EGU24-2106, updated on 08 Mar 2024
EGU General Assembly 2024
© Author(s) 2024. This work is distributed under
the Creative Commons Attribution 4.0 License.

Integrating incident and infragravity wave effects in a fast compound flood model

Tim Leijnse1,2, Ap van Dongeren2,3, Maarten van Ormondt4, Jeroen Aerts1,2, and Sanne Muis1,2
Tim Leijnse et al.
  • 1Institute for Environmental Studies (IVM), Department of Water and Climate Risk, Vrije Universiteit Amsterdam, Amsterdam, the Netherlands
  • 2Marine and Coastal Systems, Deltares, Delft, the Netherlands
  • 3Coastal and Urban Risk and Resilience, Water Science and Engineering Department, IHE Delft, Delft, The Netherlands
  • 4Deltares USA, Silver Spring, MD, USA

Coastal communities worldwide are under threat of flooding due to multiple hazards (Mousavi et al., 2011). In some coastal areas, waves are the dominant driver of extreme water levels (Parker et al., 2023). However, for regional to continental scales coastal flooding assessments, waves are often not or only crudely accounted for, due to the high computational expense of wave resolving numerical models (e.g., XBeach; Roelvink et al., 2009).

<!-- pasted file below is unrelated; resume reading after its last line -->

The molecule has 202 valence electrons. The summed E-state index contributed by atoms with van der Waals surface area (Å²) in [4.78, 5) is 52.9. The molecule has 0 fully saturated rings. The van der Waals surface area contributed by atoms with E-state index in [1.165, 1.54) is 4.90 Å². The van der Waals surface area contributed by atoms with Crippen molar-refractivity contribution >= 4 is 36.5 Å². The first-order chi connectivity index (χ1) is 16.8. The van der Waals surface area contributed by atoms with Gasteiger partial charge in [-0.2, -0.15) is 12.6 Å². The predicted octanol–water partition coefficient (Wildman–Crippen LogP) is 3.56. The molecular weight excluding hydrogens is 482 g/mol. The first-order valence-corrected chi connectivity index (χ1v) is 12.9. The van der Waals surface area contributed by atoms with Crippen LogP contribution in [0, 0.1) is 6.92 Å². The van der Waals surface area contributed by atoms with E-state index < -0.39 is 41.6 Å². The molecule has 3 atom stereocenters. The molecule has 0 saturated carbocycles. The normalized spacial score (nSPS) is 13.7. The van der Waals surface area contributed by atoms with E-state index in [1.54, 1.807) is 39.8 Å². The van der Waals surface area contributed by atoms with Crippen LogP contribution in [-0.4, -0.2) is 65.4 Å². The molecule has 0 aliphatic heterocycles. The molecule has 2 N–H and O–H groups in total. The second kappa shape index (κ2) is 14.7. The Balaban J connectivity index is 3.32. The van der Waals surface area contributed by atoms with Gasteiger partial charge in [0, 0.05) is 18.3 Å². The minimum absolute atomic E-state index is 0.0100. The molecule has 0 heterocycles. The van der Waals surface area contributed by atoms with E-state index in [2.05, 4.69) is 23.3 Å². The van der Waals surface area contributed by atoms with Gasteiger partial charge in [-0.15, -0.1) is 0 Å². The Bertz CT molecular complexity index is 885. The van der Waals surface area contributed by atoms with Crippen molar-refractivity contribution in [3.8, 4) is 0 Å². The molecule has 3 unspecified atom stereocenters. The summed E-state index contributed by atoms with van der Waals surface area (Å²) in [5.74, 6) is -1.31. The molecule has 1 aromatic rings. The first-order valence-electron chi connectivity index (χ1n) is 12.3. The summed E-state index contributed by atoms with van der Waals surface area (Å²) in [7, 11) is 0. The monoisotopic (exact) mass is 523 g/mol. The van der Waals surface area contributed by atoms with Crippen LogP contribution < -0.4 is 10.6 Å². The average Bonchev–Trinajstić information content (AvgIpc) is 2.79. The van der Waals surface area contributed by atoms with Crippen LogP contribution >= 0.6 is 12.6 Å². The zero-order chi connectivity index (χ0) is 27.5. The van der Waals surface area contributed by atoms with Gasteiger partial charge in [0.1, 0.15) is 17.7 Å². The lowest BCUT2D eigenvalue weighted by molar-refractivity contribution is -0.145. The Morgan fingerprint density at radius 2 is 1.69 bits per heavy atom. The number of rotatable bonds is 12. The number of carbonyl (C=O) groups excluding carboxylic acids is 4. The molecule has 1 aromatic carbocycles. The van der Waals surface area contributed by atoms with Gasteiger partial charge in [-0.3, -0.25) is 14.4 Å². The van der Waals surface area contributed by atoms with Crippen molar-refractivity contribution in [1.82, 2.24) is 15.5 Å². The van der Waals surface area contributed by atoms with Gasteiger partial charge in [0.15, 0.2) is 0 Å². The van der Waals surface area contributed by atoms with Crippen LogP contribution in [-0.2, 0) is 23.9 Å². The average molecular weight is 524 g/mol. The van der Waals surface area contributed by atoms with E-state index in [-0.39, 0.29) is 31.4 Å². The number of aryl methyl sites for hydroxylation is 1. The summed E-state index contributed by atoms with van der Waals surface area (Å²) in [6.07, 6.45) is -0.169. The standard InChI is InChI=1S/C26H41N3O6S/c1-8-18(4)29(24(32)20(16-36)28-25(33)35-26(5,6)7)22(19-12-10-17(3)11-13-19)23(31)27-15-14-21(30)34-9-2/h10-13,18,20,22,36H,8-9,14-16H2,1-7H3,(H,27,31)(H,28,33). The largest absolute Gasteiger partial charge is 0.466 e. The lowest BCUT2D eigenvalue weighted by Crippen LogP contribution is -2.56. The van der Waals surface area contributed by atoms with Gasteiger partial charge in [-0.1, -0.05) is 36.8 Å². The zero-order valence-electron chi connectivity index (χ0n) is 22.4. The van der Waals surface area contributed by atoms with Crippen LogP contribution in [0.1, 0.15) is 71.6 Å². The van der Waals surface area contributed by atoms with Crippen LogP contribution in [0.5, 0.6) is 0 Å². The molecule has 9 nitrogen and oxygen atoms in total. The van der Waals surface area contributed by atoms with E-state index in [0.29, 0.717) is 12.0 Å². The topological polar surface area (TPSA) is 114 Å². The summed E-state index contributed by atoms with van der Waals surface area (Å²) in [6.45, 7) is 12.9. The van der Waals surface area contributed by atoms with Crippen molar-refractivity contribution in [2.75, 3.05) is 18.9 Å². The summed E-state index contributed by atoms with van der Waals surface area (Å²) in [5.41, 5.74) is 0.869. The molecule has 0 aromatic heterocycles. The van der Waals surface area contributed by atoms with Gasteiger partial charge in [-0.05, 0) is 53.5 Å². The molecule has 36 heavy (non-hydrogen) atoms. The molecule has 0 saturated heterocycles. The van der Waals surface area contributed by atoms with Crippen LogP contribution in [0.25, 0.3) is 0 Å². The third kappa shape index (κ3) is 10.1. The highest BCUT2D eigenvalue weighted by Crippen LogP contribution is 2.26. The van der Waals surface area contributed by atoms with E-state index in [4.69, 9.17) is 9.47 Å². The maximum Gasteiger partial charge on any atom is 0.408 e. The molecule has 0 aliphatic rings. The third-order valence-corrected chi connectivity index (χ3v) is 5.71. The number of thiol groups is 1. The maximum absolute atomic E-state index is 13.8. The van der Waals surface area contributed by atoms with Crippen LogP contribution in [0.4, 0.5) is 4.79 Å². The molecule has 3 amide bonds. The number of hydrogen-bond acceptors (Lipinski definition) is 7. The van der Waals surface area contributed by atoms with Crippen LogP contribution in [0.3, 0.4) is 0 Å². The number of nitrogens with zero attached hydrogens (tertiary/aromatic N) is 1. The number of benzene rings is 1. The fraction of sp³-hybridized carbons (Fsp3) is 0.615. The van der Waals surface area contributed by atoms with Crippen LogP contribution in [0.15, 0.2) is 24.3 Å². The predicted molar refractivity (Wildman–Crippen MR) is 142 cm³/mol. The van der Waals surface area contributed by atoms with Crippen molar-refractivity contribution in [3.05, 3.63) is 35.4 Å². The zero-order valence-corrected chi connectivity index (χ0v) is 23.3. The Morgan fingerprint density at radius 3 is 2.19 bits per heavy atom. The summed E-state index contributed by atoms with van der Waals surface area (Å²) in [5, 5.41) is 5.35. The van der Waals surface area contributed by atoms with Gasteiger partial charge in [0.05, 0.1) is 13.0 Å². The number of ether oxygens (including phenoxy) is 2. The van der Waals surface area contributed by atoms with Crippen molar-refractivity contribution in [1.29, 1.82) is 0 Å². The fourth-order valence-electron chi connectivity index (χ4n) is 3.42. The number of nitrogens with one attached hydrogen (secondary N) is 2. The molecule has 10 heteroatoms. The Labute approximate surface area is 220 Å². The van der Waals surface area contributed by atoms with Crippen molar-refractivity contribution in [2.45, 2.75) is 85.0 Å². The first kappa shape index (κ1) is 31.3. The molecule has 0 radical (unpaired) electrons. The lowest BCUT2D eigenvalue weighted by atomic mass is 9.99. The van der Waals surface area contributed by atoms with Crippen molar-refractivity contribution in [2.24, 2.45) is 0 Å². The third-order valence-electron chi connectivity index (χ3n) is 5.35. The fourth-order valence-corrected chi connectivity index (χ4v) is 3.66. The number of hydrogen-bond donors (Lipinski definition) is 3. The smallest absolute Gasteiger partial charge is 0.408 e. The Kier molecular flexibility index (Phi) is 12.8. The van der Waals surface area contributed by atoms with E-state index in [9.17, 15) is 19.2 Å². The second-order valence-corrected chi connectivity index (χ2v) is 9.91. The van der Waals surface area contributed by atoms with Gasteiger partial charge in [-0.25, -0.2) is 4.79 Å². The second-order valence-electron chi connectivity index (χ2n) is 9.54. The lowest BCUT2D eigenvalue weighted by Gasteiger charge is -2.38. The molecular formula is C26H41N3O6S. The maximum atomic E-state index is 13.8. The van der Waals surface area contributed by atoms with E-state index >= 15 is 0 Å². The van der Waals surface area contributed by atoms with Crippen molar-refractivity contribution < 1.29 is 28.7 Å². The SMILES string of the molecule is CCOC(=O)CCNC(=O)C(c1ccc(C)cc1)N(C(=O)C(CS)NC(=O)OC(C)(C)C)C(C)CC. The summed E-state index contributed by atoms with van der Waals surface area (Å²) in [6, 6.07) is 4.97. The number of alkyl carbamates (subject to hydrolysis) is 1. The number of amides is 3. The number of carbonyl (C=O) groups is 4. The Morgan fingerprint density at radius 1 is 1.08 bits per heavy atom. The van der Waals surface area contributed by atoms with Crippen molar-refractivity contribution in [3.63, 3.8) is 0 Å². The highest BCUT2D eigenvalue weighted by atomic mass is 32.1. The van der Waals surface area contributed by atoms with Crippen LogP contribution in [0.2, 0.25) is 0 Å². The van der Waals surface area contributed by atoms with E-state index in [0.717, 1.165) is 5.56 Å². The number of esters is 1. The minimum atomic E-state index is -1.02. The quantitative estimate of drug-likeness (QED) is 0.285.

Recently, Leijnse et al. (2021) has shown that it is possible to model waves in a fast reduced-complexity compound flood model such as SFINCS. However, boundary conditions for SFINCS are still derived from a computationally expensive numerical model like XBeach or are generated using 1D based (meta) models (e.g., Bertoncelj et al., 2021), that do not (fully) account for alongshore varying 2D effects. To be able to include dynamic wave runup and overtopping in a 2D fast flooding model, we need to derive nearshore infragravity wave conditions also in a fast way.

To overcome this challenge, we introduce an integrated model approach, where we couple a fast stationary wave spectral model (SnapWave) to the fast compound flood model SFINCS. Besides incident waves, the SnapWave model can also efficiently estimates nearshore infragravity wave conditions (Leijnse et al. 2024, in review). Together with a nearshore wave generating boundary condition (van Ormondt et al., 2023), our new integrated wave-resolving approach internally drives the flood model SFINCS with waves and can therefore assess the effects of waves on coastal flooding. The performance is validated for several laboratory tests and against XBeach simulations of van Ormondt et al. (2021).


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How to cite: Leijnse, T., van Dongeren, A., van Ormondt, M., Aerts, J., and Muis, S.: Integrating incident and infragravity wave effects in a fast compound flood model, EGU General Assembly 2024, Vienna, Austria, 14–19 Apr 2024, EGU24-2106,, 2024.